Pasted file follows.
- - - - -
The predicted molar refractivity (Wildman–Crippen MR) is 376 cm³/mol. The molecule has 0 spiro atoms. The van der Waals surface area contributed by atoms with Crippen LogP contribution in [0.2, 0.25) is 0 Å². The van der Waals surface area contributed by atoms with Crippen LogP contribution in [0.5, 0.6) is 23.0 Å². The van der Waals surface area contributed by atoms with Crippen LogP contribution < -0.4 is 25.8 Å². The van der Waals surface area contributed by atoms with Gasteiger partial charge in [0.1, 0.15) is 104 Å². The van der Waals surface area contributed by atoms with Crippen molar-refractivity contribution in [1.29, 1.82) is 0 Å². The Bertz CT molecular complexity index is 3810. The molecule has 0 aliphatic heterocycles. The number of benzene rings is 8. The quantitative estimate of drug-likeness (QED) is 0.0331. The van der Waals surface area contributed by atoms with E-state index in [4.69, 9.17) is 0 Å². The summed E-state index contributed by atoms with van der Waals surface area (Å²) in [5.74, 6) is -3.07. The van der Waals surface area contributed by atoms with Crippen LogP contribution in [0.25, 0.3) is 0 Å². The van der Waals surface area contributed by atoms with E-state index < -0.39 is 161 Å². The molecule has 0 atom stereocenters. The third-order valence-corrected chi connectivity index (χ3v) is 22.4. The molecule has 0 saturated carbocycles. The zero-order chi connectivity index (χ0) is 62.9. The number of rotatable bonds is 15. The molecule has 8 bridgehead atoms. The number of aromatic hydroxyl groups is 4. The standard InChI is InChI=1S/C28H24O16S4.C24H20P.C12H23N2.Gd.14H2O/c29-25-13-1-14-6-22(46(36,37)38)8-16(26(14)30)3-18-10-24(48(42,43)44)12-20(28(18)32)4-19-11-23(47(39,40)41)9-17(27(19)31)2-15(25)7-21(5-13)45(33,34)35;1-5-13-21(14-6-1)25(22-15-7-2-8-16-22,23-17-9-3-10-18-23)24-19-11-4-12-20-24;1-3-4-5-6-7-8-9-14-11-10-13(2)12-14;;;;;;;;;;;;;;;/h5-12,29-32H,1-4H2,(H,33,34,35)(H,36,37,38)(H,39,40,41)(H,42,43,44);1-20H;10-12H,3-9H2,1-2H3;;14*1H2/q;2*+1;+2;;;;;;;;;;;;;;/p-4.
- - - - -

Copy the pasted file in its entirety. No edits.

The predicted molar refractivity (Wildman–Crippen MR) is 376 cm³/mol. The molecule has 0 spiro atoms. The van der Waals surface area contributed by atoms with Crippen LogP contribution in [0.2, 0.25) is 0 Å². The van der Waals surface area contributed by atoms with Crippen LogP contribution in [0.5, 0.6) is 23.0 Å². The van der Waals surface area contributed by atoms with Crippen LogP contribution < -0.4 is 25.8 Å². The van der Waals surface area contributed by atoms with Gasteiger partial charge in [0.1, 0.15) is 104 Å². The van der Waals surface area contributed by atoms with Crippen molar-refractivity contribution in [1.29, 1.82) is 0 Å². The Bertz CT molecular complexity index is 3810. The molecule has 0 aliphatic heterocycles. The number of benzene rings is 8. The quantitative estimate of drug-likeness (QED) is 0.0331. The van der Waals surface area contributed by atoms with E-state index in [4.69, 9.17) is 0 Å². The summed E-state index contributed by atoms with van der Waals surface area (Å²) in [5.74, 6) is -3.07. The van der Waals surface area contributed by atoms with Crippen LogP contribution in [0.25, 0.3) is 0 Å². The van der Waals surface area contributed by atoms with E-state index < -0.39 is 161 Å². The molecule has 0 atom stereocenters. The third-order valence-corrected chi connectivity index (χ3v) is 22.4. The molecule has 0 saturated carbocycles. The zero-order chi connectivity index (χ0) is 62.9. The number of rotatable bonds is 15. The molecule has 8 bridgehead atoms. The number of aromatic hydroxyl groups is 4. The standard InChI is InChI=1S/C28H24O16S4.C24H20P.C12H23N2.Gd.14H2O/c29-25-13-1-14-6-22(46(36,37)38)8-16(26(14)30)3-18-10-24(48(42,43)44)12-20(28(18)32)4-19-11-23(47(39,40)41)9-17(27(19)31)2-15(25)7-21(5-13)45(33,34)35;1-5-13-21(14-6-1)25(22-15-7-2-8-16-22,23-17-9-3-10-18-23)24-19-11-4-12-20-24;1-3-4-5-6-7-8-9-14-11-10-13(2)12-14;;;;;;;;;;;;;;;/h5-12,29-32H,1-4H2,(H,33,34,35)(H,36,37,38)(H,39,40,41)(H,42,43,44);1-20H;10-12H,3-9H2,1-2H3;;14*1H2/q;2*+1;+2;;;;;;;;;;;;;;/p-4.